High definition geology
The French Blu-ray release of The Rock (or Rock, as it is simply titled in France) reached me today. As previously reported, it is indeed encoded for all regions (A, B, C), so I had no trouble playing it in my Japanese Playstation 3. It also includes all of the extras from the Criterion Collection release, barring the audio commentary - a shame, because it was a good one. I suspect that the commentary may be presented when this film eventually surfaces on Blu-ray in the US, given that the two Pirates of the Caribbean titles also had their commentaries dropped for their European releases, but were present on the American editions.
Anyway, you probably want to know about what really counts: the image quality. Well, the good news is that it’s a pretty nice-looking disc. I nearly had a heart attack when the opening Don Simpson/Jerry Bruckheimer Productions logo appeared, as it was so ill-defined that it looked like standard definition, but things picked up immediately after that. I suspect that the master used here is the same one from which Criterion sourced their standard definition transfer, which is a good thing in my book, because it is pleasingly unmangled, with only some light temporal noise reduction artefacts visible on occasions… and edge enhancement. Yes, the halos around high contrast edges are quite noticeable at times (look at the soldiers’ hats in the opening credits sequence, or the massive glow around Nicolas Cage as he stands against the sunset after Sean Connery leaves at the end), and, as with the Criterion, the footage during the opening and closing credits, plus any shot with location type, appears to have been taken from a softer source than the rest of the film.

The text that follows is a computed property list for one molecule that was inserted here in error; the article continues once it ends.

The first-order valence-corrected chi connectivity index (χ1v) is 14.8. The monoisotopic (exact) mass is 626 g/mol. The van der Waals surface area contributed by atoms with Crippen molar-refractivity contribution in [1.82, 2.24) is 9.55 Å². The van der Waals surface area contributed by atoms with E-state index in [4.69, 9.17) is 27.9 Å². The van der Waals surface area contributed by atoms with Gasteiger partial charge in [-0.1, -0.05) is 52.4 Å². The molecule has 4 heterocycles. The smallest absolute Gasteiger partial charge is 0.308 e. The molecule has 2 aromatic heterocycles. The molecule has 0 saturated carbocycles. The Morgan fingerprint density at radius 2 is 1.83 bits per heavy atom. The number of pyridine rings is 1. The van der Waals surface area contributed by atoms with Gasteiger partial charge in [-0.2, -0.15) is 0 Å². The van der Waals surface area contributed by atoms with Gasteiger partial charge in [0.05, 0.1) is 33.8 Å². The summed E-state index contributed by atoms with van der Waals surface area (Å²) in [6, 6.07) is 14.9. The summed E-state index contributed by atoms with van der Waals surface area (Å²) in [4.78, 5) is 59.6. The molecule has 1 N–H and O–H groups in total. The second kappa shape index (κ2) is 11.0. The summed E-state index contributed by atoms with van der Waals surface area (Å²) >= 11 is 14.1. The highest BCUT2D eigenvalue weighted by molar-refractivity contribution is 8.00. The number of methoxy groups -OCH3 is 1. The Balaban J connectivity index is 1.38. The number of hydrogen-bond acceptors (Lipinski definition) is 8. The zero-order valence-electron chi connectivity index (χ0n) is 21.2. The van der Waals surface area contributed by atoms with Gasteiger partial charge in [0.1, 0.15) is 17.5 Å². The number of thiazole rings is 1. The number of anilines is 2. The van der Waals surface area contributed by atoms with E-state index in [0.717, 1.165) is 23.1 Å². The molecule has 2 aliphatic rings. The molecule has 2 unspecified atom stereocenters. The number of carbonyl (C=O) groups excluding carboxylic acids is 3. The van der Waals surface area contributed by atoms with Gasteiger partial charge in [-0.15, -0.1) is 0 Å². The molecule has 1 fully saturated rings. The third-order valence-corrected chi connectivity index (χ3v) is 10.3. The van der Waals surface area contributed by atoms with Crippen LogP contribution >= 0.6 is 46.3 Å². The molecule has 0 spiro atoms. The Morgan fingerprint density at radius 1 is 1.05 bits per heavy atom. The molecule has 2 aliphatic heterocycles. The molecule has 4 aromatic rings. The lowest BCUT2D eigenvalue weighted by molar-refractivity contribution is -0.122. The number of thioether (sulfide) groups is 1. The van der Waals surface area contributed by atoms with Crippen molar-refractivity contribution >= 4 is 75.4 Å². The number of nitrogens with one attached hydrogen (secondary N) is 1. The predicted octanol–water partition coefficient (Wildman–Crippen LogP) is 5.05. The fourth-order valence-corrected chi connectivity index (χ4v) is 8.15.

Basically, this is a low- to mid-range 8/10 transfer in my book. Whereas the Criterion is in the upper echelon of standard definition DVDs, the master doesn’t quite cut the mustard as a contender against the best that the HD arena has to offer.